Lawrence S. Peiros

Lauren, the impact wasn't so great as to -- I wouldn't describe it as a big swing factor going forward. I think mix in that segment will probably trend a little bit more favorably because you've got a lot of positive innovation coming out in those businesses. Don mentioned Brita. gud certainly helps, and we've got a number of new items coming out in the Food business as well. But the swing wasn't that dramatic to where I would focus on it too greatly.

Lauren R. Lieberman - Barclays Capital, Research Division

Okay, great. And then also on the acquisition, so it was about $22 million in the quarter kind of backing into it. Is that a good run rate to be using forward?

Stephen M. Robb

We think that it will contribute about 0.5 point to growth this fiscal year, fiscal '12. For fiscal '13, it's about a point of growth for the company. And just speaking to the acquisitions, what we would say is, well, it's early days. Certainly, the businesses are performing well and meeting our expectations. The integration is also going well, and so early signs are very positive.

Lauren R. Lieberman - Barclays Capital, Research Division

Right, great. And then just really final, was -- can you guys share how much of the IT and R&D spending investment happened this quarter?

Stephen M. Robb

I don't think we're releasing that level of specificity. What I would say is that we are still very much on track with both of those projects and anticipate spending $50 million to $55 million on the year, but probably on the low end of that this fiscal year. And our spending is trending consistent with what you would expect to see this far through the fiscal year.

Operator

And we will go next to Bill Schmitz with Deutsche Bank.

William Schmitz - Deutsche Bank AG, Research Division

Would you describe the current environment we’re in as highly volatile? The reason I ask is that there's a pretty wide delta now with only a quarter left in terms of the earnings guidance. I think it's still sort of $0.10 with 2 months to go.

Stephen M. Robb

Bill, this is Steve. I would also just remind folks that $0.01 of earnings per share for Clorox is about $2 million pretax. So it's actually because of the share repurchases we've done over the years that it's not that much. So there's a lot that happens. The fourth quarter is the biggest quarter of our year. And we'll have to see how it plays through. But just in absolute profit relative to the sales, it's not that large.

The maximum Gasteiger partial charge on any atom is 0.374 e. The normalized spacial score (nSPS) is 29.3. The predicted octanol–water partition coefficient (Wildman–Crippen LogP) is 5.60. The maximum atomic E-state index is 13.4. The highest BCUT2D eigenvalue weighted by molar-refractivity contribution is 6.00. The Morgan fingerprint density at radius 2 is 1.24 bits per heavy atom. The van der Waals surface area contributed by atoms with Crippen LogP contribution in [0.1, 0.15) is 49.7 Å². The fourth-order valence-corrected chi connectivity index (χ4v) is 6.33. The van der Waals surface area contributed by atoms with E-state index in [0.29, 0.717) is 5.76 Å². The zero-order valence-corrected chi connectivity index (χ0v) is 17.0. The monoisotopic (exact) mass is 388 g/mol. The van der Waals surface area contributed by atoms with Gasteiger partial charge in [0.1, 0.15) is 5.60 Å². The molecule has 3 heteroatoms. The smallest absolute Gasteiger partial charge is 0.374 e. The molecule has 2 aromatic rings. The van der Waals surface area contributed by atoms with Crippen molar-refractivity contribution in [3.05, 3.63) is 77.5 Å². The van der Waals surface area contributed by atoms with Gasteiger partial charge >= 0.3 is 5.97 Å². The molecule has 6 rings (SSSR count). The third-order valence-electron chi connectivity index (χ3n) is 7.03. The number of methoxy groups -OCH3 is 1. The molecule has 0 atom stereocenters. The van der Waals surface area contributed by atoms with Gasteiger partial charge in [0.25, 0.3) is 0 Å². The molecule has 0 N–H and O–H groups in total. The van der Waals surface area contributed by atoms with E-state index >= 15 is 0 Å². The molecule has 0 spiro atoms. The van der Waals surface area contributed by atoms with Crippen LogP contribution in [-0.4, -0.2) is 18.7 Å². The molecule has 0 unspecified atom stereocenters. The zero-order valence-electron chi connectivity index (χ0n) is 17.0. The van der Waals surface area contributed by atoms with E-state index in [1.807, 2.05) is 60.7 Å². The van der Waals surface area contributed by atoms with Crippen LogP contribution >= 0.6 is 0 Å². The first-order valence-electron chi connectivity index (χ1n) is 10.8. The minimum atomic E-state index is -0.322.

William Schmitz - Deutsche Bank AG, Research Division

Okay. And you discussed that the range for '13 in the guidance is only $0.15. You know what I mean?

Stephen M. Robb

Sure enough.

William Schmitz - Deutsche Bank AG, Research Division

Okay. And then just in terms of the commodity inflation, can you just talk a little bit more specifically about what commodities we should continue to watch and kind of where you're seeing the inflation? Because I know it's kind of puts and takes, but some are coming down and some are going up. And then maybe even some more color on what's driving some of that supply chain inflation that you also said, I think, was 100 basis points.

Stephen M. Robb

Yes, so the commodities to continue to watch, which some are coming down, by the way, that is not what we've been seeing in the commodities that we're purchasing. Generally, what we've been seeing is a slow, steady march upward in commodity costs. Resin, obviously, is one that we're going to continue to focus on and watch pretty carefully, obviously, linerboard, chemicals and some of the agricultural commodities. What we saw this year was kind of, let's call it, high-single digit commodity cost increases. I think next year, we expect it to go up but at a more moderate rate. Maybe about half that rate is what we're focused on. And again, in terms of the other inflationary pressures affecting the supply chain, diesel continues to be one that we're watching very carefully. And then just the rising cost for health care, rising cost for wage inflation, these kinds of things.

Donald R. Knauss

Bill, that other inflation, about 40% of that is in international markets, and most of that is due to the labor inflation in high inflationary countries just trying to keep up with salary.

William Schmitz - Deutsche Bank AG, Research Division

Got you. That's helpful. And can I ask just one more, why do you think your categories are coming back so much faster than some of the other categories we see in the U.S.?

Donald R. Knauss

I think a good chunk of it, Bill, is due to innovation. I think one of the things we learned in the last 2.5 years is if you try and -- if you couple your price increases with innovation, it certainly helps. So I think if you look at our categories, there's been fairly significant innovation. If you look at the trash category, for example, that 2 years ago, 1.5 years ago, was declining 10%. Now it's up 4% or 5%. And if you look at things like OdorShield, Febreze, if you look at the Home Care category, we're starting to come back. You see Bleach Foamer, a number of innovations by us and competitors. I think a lot of it is tied to innovation.

Operator

And we'll go next to John Faucher with JPMorgan.

John A. Faucher - JP Morgan Chase & Co, Research Division

I'm a little surprised that so far in, the mix issue hasn't come up here. So I have about 3 or 4 questions I'd like to ask on that.

Donald R. Knauss

Go for it.

John A. Faucher - JP Morgan Chase & Co, Research Division